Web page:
For the first seven seconds it’s your standard JC Penny commercial. But suddenly… why is that girl standing on the table? What are those d-bags clapping for? WHAT THE FUCK?!!! WHAT IS SHE DOING TO THAT CAKE?!!?? THAT’S SOMEBODY’S BIRTHDAY CAKE!!! YOU THERE WITH THE ASSHOLE HAIRCUT, STOP APPLAUDING THIS OUTRAGEOUS BEHAVIOR AND STOP HER!! Oh no.
I love cake more than 20-year-old European dudes love V-neck t-shirts. While I have since seen this ridiculous ad on TV, my first screening was before whatever terrible movie we saw last week that I can’t remember now. I was already indignant because our local theater has stopped carrying Reese’s Pieces and I’ll be damned if I’m bringing outside candy into a movie like a hobo. This put me over the edge. Never again will I buy a shower radio with built in flashlight as a last minute Xmas gift for my dad at JC Penny. My monies are going to Belk’s.
A quick search of the tubes when I got home showed that other people were just as concerned about this as I was. There were several ask.com or about.com pages proposing “What’s the deal with… girl and the cake?” but no one had posted an answer. This one issues exemplifies everything wrong with the internets. There is probably a very simple explanation for this but no one has bothered to find out. All some crazy internet crackpot needed to do was ask.
Wait! I’m a crazy internet crackpot!
Dear Mr. Penney,
I have been a fan of your stores since I was very young and would go there with my Mom to by back-to-school clothes each summer. Sadly, that store shut down a few years ago and I now have to drive a farther distance to enjoy your great deals on polo shirts and chinos.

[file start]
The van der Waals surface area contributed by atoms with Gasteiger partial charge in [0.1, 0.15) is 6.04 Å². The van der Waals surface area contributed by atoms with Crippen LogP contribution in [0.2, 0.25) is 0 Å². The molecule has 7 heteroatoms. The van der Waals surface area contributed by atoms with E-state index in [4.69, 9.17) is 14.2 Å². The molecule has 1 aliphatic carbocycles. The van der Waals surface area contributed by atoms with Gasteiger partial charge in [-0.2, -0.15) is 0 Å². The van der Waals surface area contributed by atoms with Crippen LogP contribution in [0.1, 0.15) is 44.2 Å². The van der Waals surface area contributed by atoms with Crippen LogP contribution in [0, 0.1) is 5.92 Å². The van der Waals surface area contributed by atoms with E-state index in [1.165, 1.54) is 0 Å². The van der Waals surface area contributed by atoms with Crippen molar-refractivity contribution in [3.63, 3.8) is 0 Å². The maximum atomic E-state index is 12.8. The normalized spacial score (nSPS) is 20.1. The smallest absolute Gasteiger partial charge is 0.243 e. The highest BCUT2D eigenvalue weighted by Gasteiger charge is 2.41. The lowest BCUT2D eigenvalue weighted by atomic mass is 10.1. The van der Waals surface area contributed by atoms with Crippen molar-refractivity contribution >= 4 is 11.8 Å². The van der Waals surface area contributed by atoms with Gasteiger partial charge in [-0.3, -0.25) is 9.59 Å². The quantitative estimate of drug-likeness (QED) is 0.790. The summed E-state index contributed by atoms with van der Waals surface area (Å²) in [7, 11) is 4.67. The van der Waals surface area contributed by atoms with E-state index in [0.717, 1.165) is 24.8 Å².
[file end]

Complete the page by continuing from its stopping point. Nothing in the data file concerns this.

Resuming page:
But the reason for my inquiry concerns the latest batch of American Living commercials. I am a big fan of both Robert Plant and Allison Krauss and find the advertisement very touching. However, the quick scene where a young girl in boots steps on her birthday cake is bothersome to me. At first, I assumed this was a tradition from a culture I was unfamiliar with, but none of my friends of other races or religions knew anything about it. Even the ones whose parents are from Europe! I don’t know if I would let my little twin cousins watch it in fear that they might want to walk on their cake next month on their birthday.
In the commercial, the other people in the room appear so happy and proud of the child that it seems very natural and unrehearsed. I don’t want to appear intolerant, so I was hoping you could provide an explanation for the little girl’s action.
Thank you for your time,
Usually, these letters take a despicably long time to get answered. Sometimes never. JC Penny wrote back the same day and it caused me to question my previously mentioned shopping ban.
Thank you for contacting us online.
Thank you for taking the time to contact us with your comments about JCPenney's recent advertising. Very specifically, we attempt to avoid themes that would be considered offensive to JCPenney Customers. We sincerely regret that our ad has offended you. It was not our intent. In this case, the director took what we call creative license. It was not to make a statement, but just the cast and crew having fun.
Thank you for shopping with JCPenney.
JCP.com Customer Service
Every Day Matters
First of all, “The director took what we call creative license?” That’s your answer Penny? Creative license? Thanks for explaining that to us Clampetts in our cement ponds. Second of all, I don’t think there is anything in my letter that indicates that I’m at all offended by the little girl’s vicious, cold-blooded pastry mangling. I suspect that the employees of JC Penny’s were so offended themselves that they project those feelings onto my letter.
Honestly, though, I am very pleased with the response. It was returned quickly and, while a little demeaning, still answered the question. But I would have been more satisfied if they had told me what I assume actually happened: the director filmed the wrap party, things got out of control and a 4-year-old girl got a little drunk. I wouldn’t have told anybody, JC Penny, but at least assume that I am sophisticated enough to know what the term “creative license” means.